Estey largely remained in the background during the debate as his longtime lieutenant, Mike Eide, 64, Dotty’s chief financial officer and chief operating officer, took center stage.
In his first extensive comments since the debate, Estey moved to dispel misconceptions about his business. For example, although each Dotty’s has only one or two workers on duty at any time, each store supports 10 jobs — warehouse workers, accounting personnel and security, all based at the corporate headquarters.
“It bothers me when people say we don’t hire people,” said Estey, adding that Nevada Restaurant Services will soon have 1,500 employees.
“The frustrating thing during the ordeal has been the nontruths,” Estey said. “They really slammed us. My customers aren’t stupid, and neither (are) anyone else’s customers. If you’re not offering what the customer wants, they should have the freedom to go anywhere else they want.”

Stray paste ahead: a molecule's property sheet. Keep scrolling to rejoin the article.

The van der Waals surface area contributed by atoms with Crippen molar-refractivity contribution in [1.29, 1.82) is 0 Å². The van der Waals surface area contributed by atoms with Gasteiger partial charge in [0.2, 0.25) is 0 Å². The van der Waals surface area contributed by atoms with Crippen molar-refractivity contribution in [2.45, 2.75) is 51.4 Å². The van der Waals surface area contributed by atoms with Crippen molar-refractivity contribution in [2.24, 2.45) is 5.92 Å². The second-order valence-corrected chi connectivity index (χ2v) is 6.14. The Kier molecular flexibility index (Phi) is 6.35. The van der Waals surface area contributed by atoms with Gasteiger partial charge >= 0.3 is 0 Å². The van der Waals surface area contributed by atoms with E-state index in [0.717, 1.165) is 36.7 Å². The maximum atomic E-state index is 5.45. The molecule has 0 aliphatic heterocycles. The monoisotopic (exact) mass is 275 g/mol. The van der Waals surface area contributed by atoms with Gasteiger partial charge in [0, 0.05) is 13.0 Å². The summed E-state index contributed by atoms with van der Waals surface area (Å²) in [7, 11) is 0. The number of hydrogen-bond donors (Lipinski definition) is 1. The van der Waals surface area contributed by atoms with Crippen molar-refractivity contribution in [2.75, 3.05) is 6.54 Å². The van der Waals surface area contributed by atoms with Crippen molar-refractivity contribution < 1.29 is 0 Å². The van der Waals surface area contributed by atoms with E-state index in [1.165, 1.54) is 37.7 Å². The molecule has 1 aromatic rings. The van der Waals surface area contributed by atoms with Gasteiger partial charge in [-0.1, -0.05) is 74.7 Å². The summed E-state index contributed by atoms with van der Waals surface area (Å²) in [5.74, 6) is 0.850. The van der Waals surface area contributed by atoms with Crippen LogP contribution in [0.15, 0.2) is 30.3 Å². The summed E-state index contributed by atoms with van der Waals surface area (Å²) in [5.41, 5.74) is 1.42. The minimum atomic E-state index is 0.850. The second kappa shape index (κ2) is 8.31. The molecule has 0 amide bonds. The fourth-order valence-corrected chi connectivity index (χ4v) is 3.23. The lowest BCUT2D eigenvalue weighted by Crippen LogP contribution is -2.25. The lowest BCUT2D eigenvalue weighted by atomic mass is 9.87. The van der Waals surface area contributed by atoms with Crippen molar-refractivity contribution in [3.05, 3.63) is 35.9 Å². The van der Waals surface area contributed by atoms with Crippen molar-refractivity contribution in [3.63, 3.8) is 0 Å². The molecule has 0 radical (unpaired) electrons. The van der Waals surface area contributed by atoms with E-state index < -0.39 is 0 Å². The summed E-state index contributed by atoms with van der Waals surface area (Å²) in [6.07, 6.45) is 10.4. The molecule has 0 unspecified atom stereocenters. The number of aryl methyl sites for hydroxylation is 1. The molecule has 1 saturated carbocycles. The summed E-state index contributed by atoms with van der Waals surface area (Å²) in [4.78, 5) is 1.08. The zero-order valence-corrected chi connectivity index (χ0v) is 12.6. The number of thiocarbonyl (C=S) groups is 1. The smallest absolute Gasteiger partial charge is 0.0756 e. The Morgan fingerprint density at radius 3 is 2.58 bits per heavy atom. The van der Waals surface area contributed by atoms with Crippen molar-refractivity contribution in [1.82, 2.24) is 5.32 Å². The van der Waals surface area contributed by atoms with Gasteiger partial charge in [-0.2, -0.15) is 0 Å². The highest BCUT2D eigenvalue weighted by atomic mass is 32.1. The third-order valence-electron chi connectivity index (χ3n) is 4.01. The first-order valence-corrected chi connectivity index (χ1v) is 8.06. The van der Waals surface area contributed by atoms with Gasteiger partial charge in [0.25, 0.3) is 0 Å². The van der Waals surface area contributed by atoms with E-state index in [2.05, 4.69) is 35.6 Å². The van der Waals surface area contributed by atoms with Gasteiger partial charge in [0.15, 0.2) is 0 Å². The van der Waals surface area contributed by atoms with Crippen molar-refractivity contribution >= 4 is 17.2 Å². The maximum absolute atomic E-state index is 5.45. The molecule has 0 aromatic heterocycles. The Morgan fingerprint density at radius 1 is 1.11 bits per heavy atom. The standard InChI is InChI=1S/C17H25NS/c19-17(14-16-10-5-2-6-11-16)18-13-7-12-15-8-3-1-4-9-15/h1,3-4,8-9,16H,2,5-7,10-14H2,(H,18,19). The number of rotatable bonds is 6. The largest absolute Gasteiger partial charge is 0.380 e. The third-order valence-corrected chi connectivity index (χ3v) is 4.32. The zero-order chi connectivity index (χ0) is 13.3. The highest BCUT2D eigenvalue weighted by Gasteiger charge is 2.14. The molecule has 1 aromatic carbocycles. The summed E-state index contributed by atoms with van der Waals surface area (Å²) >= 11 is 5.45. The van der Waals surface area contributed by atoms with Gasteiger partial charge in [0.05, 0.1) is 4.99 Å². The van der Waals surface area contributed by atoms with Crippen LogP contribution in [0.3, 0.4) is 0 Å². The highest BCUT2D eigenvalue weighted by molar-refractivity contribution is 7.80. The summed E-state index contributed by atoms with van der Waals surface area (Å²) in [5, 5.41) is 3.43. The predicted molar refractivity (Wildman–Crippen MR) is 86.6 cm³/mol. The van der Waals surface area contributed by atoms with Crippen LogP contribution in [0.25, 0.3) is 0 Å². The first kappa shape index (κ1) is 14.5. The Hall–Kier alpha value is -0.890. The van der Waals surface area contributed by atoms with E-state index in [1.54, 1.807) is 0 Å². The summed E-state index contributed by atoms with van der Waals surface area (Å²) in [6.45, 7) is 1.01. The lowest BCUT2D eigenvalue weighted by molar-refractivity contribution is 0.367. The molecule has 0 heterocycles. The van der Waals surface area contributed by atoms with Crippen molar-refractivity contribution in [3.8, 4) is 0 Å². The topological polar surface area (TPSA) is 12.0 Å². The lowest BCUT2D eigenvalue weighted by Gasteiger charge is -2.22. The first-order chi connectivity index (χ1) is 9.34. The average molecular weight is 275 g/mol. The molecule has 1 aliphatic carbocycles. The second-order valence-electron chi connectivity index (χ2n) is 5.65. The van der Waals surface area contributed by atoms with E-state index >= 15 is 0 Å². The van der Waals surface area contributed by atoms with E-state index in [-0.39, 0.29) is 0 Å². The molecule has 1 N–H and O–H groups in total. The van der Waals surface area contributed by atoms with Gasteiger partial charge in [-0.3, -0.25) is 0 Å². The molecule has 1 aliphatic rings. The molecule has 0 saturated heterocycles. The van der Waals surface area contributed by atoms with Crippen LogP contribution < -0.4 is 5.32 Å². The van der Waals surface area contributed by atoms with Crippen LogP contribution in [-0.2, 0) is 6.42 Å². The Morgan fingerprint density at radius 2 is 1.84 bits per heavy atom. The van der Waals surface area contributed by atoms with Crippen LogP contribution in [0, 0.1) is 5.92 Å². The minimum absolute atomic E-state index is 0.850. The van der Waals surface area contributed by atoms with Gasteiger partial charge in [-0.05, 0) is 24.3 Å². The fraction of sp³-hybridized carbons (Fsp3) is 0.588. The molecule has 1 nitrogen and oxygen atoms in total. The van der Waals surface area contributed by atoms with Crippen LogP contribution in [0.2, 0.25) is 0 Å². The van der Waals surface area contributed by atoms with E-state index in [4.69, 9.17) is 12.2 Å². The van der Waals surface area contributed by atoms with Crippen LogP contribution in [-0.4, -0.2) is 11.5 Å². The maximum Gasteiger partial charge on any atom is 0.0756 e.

Some people may see Dotty’s as a chain of taverns, but there’s a purpose for everything in its detailed business plan.
The idea was to create a place for middle-aged women turned off by male-dominated taverns.
Windows at Dotty’s allow natural light to filter into the brightly lit rooms where countertops and end tables are adorned with checkerboard table cloths and artificial plants. Slot machines and comfortable chairs are distributed throughout.
Televisions are tuned to news channels and programs that favor female audiences, such as “The View” and “The Ellen DeGeneres Show.”